(2)Roger Federer d. (3)Andy Murray 7-6(5), 6-2 [1:33 h]
Their third meeting this year in London after Wimbledon (Federer won 3-1) and Olympics (Murray won 3-0)… The Scot, who got their last two matches easily (Olympics and Shanghai) began on Sunday evening in a full of vigor attitude, his flat backhand was working exceptionally well, he was 3:1* (30/0) ahead. At 30-all in that game, Federer finally played a scintillating forehand winner, and yelled “come on!” He broke back in the 8th game. In the tie-break Murray led 3:1* once again, the sixth point of that tie-break was vital – Federer prevailed a 22-stroke rally with a forehand inside-out winner. When he led 5:4*, Murray netted a forehand which he should have played much more better, he broke the top of his racquet right after, and was booed by numerous groups of Federer’s fans. Once Federer got the opening set, he felt comfortably out there, his serve was magnificent in the 2nd set, Murray seemed indifferent since he lost his serve leading 40/0 in the 3rd game (lost five points in a row in a bad style). The Swiss added another break in the 7th game and served out the match to ’15’ displaying two fruitful S&V actions. He will play in ‘Masters’ final for the eight time, one final shy of accomplishment of Murray’s coach Ivan Lendl. “I think he played well,” said Murray. “I didn’t think it was incredibly high standard in terms of length of points. There were a lot of quick points. I started the match well. […] Once he gets ahead, he’s incredibly hard to stop. He tends to play better and better when he gets up.”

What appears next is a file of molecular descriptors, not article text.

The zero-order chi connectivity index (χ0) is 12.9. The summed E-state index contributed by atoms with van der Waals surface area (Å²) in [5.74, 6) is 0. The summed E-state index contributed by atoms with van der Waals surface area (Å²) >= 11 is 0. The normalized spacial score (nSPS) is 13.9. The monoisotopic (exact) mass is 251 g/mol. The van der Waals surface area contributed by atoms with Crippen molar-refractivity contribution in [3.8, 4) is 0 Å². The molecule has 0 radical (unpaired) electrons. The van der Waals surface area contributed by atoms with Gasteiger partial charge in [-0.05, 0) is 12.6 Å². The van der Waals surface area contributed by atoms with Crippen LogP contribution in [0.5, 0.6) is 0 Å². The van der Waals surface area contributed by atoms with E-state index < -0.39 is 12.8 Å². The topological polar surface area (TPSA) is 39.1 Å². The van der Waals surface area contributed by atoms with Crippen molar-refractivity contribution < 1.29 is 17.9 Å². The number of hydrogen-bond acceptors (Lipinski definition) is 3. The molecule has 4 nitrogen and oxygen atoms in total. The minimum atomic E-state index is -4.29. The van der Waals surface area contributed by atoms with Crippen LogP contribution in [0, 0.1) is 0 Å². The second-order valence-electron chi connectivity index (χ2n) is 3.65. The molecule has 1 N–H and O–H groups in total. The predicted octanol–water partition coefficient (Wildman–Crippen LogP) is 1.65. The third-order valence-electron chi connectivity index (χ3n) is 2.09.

(1)Novak Djokovic d. (6)Juan Martin del Potro 4-6, 6-3, 6-2 [2:12 h]
The best player of the last two seasons proposed high standard from the very beginning. Del Potro managed to save two break points in the 2nd game, the second one with a terrific forehand down the line from the tram-lines, and got into the atmosphere of the O2 arena. Djokovic started very aggressively, Del Potro was forced to play several moon-lobs, two of them caused Djokovic’s pretty embarrassing overhead errors which might have affected his mindset even though he led 4:3 after seven holds. The Argentine took the initiative winning 5 out of next 6 games, including a break at 1-all in the 2nd set after a punishing rally consisted of many slices. Djokovic stayed cool, broke back immediately (after two ‘deuces’) putting himself in the driving seat. Although it was their seventh meeting, for the first time went to a deciding set. In the 3rd game of the decider, DelPo made two crucial narrow forehand errors, four games later he was broken again, this time D’Joke hammered it out striking brilliant forehands. He capitalized his superiority with huge serves and celebrated his second advancement to ‘Masters’ final (first one in Shanghai 2008) to the tune of David Bowie’s “Heroes”. Third time lucky in London for him, he lost two semifinals there in 2012 (Wimbledon to Federer, Olympics to Murray), now moves one step further. “Nole improved his game, basically, between the middle of the second set until the end of the match,” said Del Potro. “He deserved to win today. I think I played really good in the first two sets. If you don’t play [for the] whole match [at] your best level, it’s really difficult to beat him.”
(5)M.Bhupathi/R.Bopanna d. (3)L.Paes/R.Stepanek 4-6, 6-1, [12-10] – 1 m.p.
(6)M.Granollers/M.Lopez d. (8)J.Marray/F.Nielsen 6-4, 6-3